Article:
Wednesday, 4 December 2019
A month or so ago I turned 50 and my mother gave me my secondary school reports. To be frank, reading them only highlighted just how incredible it is that I am actually a senator at all. The teachers' comments were basically code for 'Your son is an opinionated pain in the backside.' Not much has changed, some might think. It was clear that I was a rebel of sorts, albeit I didn't have much of a cause at the time. That changed, of course, in the mid-1980s, when one of my teachers invited a few of us to attend our first ever political fundraiser. The real drawcard on the flier was a fully stocked fridge included as part of the admission price. 'Cool!' I thought. At 16, a political fundraiser and all the beer you can drink—what more can you ask for? So we paid our money and we turned up, only to find out that Fully Stocked Fridge was actually the name of a band, and the beers were frightfully expensive. It was only after that that I realised it was a fundraiser for the Socialist Alliance. I discovered my cause: the falsehoods of socialism. They were on full view. I remember it to this day.
Don't worry, this is not going to be another speech about the failures of socialism or a lecture on climate change, Marxism or the evil of higher taxes. You shall be spared another sermon on the institutional failings of government and why we need to feed the freedom machine. You've heard my comments on these too many times before, and some of you could probably repeat them verbatim. Instead, tonight I would like to reflect on what has been the experience of a lifetime.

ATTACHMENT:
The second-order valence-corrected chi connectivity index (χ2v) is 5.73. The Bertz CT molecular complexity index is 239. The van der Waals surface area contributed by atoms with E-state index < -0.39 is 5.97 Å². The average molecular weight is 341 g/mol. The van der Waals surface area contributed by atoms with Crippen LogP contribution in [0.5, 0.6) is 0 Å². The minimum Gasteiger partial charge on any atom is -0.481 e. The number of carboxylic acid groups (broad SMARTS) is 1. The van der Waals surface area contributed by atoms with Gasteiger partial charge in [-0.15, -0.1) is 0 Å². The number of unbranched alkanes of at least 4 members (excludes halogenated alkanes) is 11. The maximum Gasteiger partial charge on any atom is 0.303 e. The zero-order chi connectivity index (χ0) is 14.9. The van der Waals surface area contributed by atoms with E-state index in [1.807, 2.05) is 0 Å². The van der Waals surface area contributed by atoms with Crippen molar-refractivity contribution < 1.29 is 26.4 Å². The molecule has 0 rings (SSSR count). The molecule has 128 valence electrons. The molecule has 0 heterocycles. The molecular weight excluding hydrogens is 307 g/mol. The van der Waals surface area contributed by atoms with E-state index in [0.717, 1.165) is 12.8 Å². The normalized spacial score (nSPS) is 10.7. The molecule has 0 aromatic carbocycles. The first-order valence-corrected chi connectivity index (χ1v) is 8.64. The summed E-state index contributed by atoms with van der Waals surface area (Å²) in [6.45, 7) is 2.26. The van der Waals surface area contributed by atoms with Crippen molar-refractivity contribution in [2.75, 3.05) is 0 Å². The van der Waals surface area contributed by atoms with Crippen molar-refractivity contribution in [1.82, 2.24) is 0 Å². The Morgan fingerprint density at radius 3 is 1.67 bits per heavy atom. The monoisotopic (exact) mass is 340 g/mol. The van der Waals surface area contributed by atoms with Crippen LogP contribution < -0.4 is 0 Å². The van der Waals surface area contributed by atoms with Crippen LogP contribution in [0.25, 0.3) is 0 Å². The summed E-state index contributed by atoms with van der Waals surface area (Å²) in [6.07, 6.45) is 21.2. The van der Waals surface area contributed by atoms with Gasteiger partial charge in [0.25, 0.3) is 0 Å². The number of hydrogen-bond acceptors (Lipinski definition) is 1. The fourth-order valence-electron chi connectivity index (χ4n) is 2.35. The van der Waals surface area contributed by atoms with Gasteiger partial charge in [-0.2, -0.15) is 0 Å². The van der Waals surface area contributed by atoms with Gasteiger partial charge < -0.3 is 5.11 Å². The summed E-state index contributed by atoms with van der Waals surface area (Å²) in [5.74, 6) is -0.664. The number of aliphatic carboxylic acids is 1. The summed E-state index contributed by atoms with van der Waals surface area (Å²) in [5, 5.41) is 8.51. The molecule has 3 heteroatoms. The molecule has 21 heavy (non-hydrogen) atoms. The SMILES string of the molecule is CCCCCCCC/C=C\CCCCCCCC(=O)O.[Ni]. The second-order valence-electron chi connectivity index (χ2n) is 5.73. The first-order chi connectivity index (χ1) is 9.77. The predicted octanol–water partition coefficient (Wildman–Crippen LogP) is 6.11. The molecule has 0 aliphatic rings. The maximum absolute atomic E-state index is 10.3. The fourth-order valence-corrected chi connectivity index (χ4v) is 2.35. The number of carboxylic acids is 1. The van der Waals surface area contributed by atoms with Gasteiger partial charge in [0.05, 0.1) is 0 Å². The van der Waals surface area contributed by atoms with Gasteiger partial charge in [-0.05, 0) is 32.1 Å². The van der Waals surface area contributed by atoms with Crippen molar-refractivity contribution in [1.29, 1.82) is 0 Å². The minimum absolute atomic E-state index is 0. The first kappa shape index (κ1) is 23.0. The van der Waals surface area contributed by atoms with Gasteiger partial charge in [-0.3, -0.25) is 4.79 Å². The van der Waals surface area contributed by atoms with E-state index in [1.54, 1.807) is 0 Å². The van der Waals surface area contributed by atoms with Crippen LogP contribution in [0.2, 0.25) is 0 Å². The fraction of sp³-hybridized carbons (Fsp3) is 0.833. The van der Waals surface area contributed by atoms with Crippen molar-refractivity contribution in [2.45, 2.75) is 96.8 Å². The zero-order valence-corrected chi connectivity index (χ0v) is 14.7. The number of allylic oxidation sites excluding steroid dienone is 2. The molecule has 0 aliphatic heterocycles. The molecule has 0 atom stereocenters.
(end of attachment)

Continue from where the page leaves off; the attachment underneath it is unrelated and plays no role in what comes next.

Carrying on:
When I first came into this place, in May 2006, I joined three great political friends. Nick Minchin was and continues to be a generous mentor. He is here with us today. Nick taught me the art of how to get things done in this place. He taught me when to push hard and when to let go. Actually, that's not true; I picked up the pushing hard bit, but the letting go might need a bit more tutelage, Nick!
Another is of course Alan Ferguson, a former Senate President. Alan piqued my interest in the workings of the Senate and he taught me that, no matter what level of responsibilities we may be entrusted with by others, our roles are equally important in this place. Alan and I agreed on nearly everything, but one day we found ourselves sitting on opposite sides of the chamber on a matter of conscience. His side won that ballot by a single vote. I have to tell you it was very confronting to be voting against my great friend, but it reaffirmed to me the importance of recognising that just because someone has a different point of view to you, it doesn't make them your enemy.